• G'Day (Global Glogging Day),
  • Christina Mann's
    glog, started when she was less than one minute old
  • Joi Ito
    (Japan's Digital Renaissance Man) continuously sends pictures to
    his website from a portable phone.
  • ... Other hopeful developments include the wikipedia ( and Nupedia (the world's largest international, peer-reviewed encyclopedia). Both of these are also free.

    But they are still written, in their individual parts, by individual people. Thus attribution (and thus blame) can still be assigned to individuals for various parts of the publication.

    Summary of attribution-free communities The system facilitates a new form of symbiosis between multiple users, and allows the users, in some sense, to become a collective, at the atomic level.

    An example of an atomic interaction is a mouse click. Of course some atoms are more significant, in their humanistic significance, than others. An atom that carries significant humanistic meaning is a mouse click on the word ``Agree''.

    An example of such an atom is the ``Agree'' to very unreasonable ``Terms and Conditions'' that we so commonly see. As individuals, we have very little say in such matters, and very little, if any, negotiating power over such ``Terms and Conditions'' that often contain questionable or unethical elements.

    If a number of persons are present in the same space, they can apply a Ouija board metaphor to the atomic mouse click, involved in the ``Agree''. Using a planchette metaphor for the mouse, the participants sit around a table, and each place one hand on the mouse, and each place one finger on the mouse button, and then create an atom (such as a mouse click on ``Agree'') that is not attributable to any one of the participants.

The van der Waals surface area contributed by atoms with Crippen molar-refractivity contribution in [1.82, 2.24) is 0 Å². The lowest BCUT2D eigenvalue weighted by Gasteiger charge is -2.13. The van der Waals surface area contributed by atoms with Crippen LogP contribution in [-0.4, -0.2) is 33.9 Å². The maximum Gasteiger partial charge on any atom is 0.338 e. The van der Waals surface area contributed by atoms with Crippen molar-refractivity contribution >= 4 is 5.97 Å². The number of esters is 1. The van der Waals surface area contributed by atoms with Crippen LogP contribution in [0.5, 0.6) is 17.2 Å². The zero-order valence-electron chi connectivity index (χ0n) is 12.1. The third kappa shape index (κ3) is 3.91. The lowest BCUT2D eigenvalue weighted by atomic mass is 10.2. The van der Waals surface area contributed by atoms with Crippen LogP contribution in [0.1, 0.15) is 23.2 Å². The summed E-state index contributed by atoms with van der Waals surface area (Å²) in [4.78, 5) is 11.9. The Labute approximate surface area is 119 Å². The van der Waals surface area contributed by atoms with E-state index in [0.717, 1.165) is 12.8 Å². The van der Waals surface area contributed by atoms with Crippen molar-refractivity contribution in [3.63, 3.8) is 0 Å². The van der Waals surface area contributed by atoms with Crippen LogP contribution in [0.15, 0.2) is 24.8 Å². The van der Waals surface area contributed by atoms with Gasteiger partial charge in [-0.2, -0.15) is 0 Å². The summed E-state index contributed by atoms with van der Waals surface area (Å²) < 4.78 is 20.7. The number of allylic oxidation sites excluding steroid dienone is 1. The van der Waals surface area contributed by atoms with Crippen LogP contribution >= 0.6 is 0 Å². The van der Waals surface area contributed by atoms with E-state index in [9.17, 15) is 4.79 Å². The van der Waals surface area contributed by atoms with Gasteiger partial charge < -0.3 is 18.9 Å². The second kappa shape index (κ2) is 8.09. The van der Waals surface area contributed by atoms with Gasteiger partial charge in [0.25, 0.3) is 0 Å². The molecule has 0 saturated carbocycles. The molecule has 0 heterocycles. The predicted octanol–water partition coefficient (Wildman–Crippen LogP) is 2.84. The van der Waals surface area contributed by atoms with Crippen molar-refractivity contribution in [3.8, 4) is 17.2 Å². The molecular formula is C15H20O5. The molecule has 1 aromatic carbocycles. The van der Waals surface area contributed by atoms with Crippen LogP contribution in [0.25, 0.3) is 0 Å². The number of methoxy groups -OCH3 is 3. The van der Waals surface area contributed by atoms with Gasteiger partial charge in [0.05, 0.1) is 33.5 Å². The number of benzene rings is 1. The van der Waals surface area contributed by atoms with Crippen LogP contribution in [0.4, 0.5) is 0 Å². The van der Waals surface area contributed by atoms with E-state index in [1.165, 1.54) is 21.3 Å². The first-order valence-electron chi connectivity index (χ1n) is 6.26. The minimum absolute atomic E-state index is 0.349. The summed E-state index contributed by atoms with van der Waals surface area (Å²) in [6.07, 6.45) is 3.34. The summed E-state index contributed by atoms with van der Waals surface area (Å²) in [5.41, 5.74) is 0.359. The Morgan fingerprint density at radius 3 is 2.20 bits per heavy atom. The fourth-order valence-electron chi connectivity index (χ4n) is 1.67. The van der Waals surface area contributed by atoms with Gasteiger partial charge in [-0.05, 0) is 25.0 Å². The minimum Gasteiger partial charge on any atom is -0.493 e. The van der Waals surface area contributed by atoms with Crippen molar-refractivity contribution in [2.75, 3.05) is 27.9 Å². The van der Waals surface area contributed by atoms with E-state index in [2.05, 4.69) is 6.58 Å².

However, it is also desirable that a collective atom can be created by participants who are not all physically located in the same space. This is done using the similar ``ouijagree'' ouijaboard metaphor, but using remote network connections. For example, a program may be run over a distributed Xwindows server, so that people at various locations can affects Xevents, mutually. An atom may consist of various Xevents from various individuals, acting in a feedback loop of the shared space. The constituent Xevents of, for example, slight mouse movements of each of the participants, are irrelevant to the overall atom, e.g. these subatomic contributants have no particular humanistic significance, but for the fact that they contribute toward the evolution of the atom, in a way that is only meaningful in the context of the feedback loop in which the participants are immersed.